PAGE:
Social Links
Subscribe to our Blog
Previous Marriage Blog Articles
« The Truth Does Not Change | Reflecting on the Son »

Crayons and Kids

By:  Donna Martin

There is nothing more satisfying on the first day of school than that new box of unused crayons.  They are so smooth with nice pointed tips.  The paper fits tightly around the crayon and the name of the color can clearly be read. They all fit perfectly into the box, and none of them are broken.  However, it only takes a few pieces of artwork to break them down until they are no longer able to fit into the box, the color names are smudged, the paper coverings are torn and ragged, and many of them are broken.  In spite of all the wear and tear, they are still able to fulfill their purpose to add color to a sheet of plain paper.

It would be nice if one could keep the crayons from becoming worn and torn, but to do this one would have to keep them tucked nicely in the box where they would never fulfill the purpose for which they were created.

Just like those new crayons, children will face the wear and tear of the challenges of school each day.  Some children will struggle with difficult subjects; some will have trouble sitting still all day.  Others will encounter unkind words from peers, abandonment by friends, and feelings of insecurity because their crayons may not be as fancy as their peers.

Sometimes parents would love to just keep their children tucked away like a box of new crayons so that nothing can hurt them, but then how would they learn to face the difficulties of life?  As parents our job is to raise our children to leave us.  This is often difficult because we do not like to see our child sad or hurt or left out.  So what can we do?

Here are some suggestions for encouraging your child through the school year.

1. Tuck encouraging Bible verses into your child’s lunch or backpack.  When I taught middle school one of my student’s was standing beside her locker reading a Bible verse that her mother had tucked into her backpack.  As I passed by she showed it to me and told me that her mother tucked a verse into her backpack every day.  I could tell she was delighted to discover it. 

2.  Stay in touch with your child’s teachers.  Write a note of encouragement to your child’s teacher.  Check in with her ever so often to see how your child is doing.  If you do not work outside the home, volunteer to help in the classroom by reading to students, running off papers, anything to help.  Just be sure that if you say you are going to help, show up and show up on time.  Always show up on time for parent/teacher conferences.  Being a supportive parent will help your child know that you and the teacher are both working together for her benefit.

3.  Get involved in parent/teacher organizations and school activities.  This gives you an opportunity to get to know other parents.

4.  Get to know your child’s friends.  Volunteering in the classroom and attending school events can help you do this.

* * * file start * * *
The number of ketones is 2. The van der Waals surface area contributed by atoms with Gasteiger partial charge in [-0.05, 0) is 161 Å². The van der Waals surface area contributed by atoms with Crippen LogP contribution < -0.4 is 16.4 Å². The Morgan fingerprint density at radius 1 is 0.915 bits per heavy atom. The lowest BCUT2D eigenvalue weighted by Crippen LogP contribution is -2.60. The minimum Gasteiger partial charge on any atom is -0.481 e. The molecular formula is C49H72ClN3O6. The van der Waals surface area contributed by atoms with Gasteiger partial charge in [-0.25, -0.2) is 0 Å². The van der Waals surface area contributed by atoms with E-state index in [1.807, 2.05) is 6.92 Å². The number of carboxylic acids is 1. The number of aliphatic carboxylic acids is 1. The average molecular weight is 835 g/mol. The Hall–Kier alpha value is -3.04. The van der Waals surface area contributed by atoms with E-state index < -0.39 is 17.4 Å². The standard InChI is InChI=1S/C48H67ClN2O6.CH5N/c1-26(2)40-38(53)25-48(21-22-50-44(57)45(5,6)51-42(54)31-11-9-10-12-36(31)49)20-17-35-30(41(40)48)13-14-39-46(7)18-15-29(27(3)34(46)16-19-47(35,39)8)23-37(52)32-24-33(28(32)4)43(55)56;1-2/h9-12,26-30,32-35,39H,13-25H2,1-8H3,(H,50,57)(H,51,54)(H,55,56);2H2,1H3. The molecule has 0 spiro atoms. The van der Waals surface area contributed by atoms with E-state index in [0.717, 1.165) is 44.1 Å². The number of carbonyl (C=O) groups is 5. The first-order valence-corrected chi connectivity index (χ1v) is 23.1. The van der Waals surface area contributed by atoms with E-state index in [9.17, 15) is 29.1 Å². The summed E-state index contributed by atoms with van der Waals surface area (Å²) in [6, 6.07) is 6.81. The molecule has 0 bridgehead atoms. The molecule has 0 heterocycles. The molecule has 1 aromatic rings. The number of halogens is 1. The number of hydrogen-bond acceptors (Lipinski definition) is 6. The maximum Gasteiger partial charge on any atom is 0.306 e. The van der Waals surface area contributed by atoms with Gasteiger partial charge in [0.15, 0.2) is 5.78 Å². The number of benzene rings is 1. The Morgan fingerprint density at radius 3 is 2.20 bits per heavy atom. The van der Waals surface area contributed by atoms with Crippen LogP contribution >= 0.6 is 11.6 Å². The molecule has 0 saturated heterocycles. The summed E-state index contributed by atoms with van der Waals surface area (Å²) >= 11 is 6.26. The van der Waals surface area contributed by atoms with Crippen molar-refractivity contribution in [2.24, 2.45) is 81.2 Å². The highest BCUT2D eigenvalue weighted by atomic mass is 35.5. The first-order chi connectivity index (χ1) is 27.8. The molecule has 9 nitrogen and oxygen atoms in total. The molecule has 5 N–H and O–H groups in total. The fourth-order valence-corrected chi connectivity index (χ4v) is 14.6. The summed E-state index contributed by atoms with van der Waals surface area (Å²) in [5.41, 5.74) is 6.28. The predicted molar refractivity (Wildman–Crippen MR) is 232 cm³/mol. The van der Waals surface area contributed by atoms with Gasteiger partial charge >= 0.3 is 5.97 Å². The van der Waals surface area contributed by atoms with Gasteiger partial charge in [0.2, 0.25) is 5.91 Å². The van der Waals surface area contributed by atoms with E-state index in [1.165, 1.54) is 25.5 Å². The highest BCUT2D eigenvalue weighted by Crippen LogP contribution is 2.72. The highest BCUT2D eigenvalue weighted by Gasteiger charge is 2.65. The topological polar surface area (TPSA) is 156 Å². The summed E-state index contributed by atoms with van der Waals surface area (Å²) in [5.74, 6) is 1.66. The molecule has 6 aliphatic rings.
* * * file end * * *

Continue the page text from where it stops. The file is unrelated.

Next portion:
5.  Prepare your children for the world by teaching them God’s truths.  Read the Bible together and have family devotions.  Help them memorize verses that will help them through the day. Talk about God as you eat dinner together.  Teach your children praise songs.  Teach your children to pray and remind them that they can pray anytime and anywhere.

6.  Be a good listener.  Sometimes your child may just need to talk.  Listen to his feelings and validate them.  If he is afraid, say, “I understand how that makes you feel afraid.”  Then help him think of ways to overcome his fears.

7.  Be careful about where your children go for sleepovers.  A friend of ours only lets her children stay with grandparents or family members.  This may seem a little strict, but even people we know may not share our same values.

8.  Remember that your child does not have to have everything that everyone else has.  Our world has become so materialistic.  Put less emphasis on what others are wearing or what they have and talk more about their good character.

You can’t keep your child from difficulties, but you can prepare them for difficulties and help them learn how to handle them.  They may get a little torn and battered along the way, but as James 1:2-4 tells us, “Consider it pure joy, my brothers, whenever you face trials of many kinds, because you know that the testing of your faith develops perseverance. Perseverance must finish its work so that you may be mature and complete, not lacking anything.”  Protect your children when they need it, but also help them work through difficulties and trials. Then they can mature and become the people God desires them to be, and they can color the world around them with the love of God.

The Martins are available to present “Happy Together” Marriage Enrichment Events for churches and organizations.  To schedule an event call Michael at 940-735-1515. They are certified “Prepare/Enrich” Facilitators and are available to work with couples on an individual basis using the “Prepare/Enrich Assessment.”  They publish a weekly “Happy Together” Blog about family and marriage issues.  You can order copies of their new books Dancing With Death and 366 Tidbits We Have Learned in 14,610 Days of Marriage, read, and subscribe to their “Happy Together” Blog by logging onto the Martin’s website at

Reader Comments

There are no comments for this journal entry. To create a new comment, use the form below.

PostPost a New Comment

Enter your information below to add a new comment.

My response is on my own website »
Author Email (optional):
Author URL (optional):
Some HTML allowed: <a href="" title=""> <abbr title=""> <acronym title=""> <b> <blockquote cite=""> <code> <em> <i> <strike> <strong>